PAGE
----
I've had people ask me why I don't just stay on them if I've felt ok on them and they've been so effective at allowing me to lead an anxiety free lifestyle. Well, the long and short of it is, I just don't want to be on them anymore. I want to be meds free again. Losing weight on this drug feels near impossible so this is definitely a big factor in wanting to come off it. I really want to feel good in myself again! Anyone who takes daily medications will know what a drag it becomes and it would be nice to just live life without having to worry about taking meds. In my opinion they've done their job, they've got me back on track in so many areas of my life and so now feels like the right time to go it alone without them. It's not a drug I want to be on for the rest of my life and, knowing how challenging it is to be free from it, I can only imagine how much worse that will be the longer you are on it. 

I'm really hoping I can crack it this month but it's difficult especially when you have plans and commitments that you don't want to break. To find a free week where there is nothing at all planned has felt like a challenge in itself but I think that's what I need in order to alleviate any pressure from me. It's going to be a rough time but fingers crossed I'll get there eventually.  

Have you successfully tapered off antidepressants? If so I'd love to hear from you especially if you have any tips for me. It would also be great to hear some encouraging success stories at the moment so if you have one please share below. 



  1. I tapered off all of my MH meds (including an AD) in 2016 so I could try for a baby (who is now here!) It was hard but it was worthwhile and I haven't had to go back on them. The only tip I have is that it helped to keep reminding myself why I was feeling bad (withdrawal, not getting ill again) and trying hard not to get sucked into the downward spiral of thoughts - I couldn't control the physiological effects of withdrawal but I could have some control over my thoughts and how I responded to them. Hope that makes sense!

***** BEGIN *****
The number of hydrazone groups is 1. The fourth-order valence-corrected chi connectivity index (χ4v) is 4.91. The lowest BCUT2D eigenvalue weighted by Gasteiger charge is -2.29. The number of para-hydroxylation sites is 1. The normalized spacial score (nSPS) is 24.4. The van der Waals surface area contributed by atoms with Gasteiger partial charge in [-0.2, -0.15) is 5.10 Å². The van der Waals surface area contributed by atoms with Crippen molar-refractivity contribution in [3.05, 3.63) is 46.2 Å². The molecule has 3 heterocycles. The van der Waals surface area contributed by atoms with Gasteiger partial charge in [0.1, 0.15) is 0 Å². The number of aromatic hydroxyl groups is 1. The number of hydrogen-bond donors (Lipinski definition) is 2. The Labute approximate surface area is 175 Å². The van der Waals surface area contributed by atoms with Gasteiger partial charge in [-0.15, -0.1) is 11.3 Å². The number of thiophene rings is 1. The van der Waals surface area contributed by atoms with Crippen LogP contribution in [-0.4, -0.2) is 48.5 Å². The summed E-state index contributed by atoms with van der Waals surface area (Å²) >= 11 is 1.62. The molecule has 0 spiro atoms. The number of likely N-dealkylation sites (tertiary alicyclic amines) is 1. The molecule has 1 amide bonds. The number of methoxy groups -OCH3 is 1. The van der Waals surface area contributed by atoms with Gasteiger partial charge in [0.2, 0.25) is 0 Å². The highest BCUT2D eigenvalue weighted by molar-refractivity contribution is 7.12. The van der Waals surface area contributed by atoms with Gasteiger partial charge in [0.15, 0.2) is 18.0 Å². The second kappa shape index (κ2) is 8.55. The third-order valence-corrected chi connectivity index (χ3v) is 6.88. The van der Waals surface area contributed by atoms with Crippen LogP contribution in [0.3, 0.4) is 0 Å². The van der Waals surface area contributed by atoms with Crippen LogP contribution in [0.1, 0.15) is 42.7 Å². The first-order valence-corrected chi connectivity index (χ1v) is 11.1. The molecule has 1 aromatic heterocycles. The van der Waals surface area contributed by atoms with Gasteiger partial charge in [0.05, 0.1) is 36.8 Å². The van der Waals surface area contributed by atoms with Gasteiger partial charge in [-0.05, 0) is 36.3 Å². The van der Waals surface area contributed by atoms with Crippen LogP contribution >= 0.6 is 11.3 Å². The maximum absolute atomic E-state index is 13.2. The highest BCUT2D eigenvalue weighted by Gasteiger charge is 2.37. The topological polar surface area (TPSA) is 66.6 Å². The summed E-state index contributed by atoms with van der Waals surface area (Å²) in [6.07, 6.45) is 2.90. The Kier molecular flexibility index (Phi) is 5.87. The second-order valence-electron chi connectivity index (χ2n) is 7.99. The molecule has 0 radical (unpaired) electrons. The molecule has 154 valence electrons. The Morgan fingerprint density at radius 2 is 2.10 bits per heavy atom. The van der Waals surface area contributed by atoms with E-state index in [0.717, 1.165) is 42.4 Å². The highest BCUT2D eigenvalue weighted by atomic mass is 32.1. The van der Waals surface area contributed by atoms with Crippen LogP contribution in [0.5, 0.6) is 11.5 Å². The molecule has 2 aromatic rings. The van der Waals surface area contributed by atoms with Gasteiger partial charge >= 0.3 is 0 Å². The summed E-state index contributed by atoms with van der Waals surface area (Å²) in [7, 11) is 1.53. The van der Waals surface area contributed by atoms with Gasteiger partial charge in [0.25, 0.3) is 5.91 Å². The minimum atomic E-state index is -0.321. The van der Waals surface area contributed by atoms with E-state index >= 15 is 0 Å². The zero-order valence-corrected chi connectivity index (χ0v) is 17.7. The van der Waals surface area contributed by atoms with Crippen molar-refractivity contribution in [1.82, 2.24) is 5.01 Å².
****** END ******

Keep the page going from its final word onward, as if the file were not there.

2. I was on anti-depressants a few years back and came off them babe, if you'd like to talk privately feel free to message me! 🌸✨

    With love, Alisha Valerie x


  3. I haven't every tapered off completely - i've been on three different types, so have moved between them for the past 4 years or so. However, i did very nearly come off sertraline, before venlafaxine, and struggled a lot. The one big thing i cn recommend is to PRACTICE SELF-COMPASSION. Be patient with yourself and don't feel shameful or guilty for feeling rubbish. I know that's not a 'remedy', but it is about allowing ourself time to adjust. Taking into account the process. It's bad enough dealing with the physical symptoms, so i focused on my mind and how that side responded.

    I'm sorry if this doesn't help much! All i can say for physical symptoms is to DRINK WATER and ensure you're eating well, lots of nutrient-dense foods and not restricting any food groups. Carb-fuel for our brain is needed more than ever xxx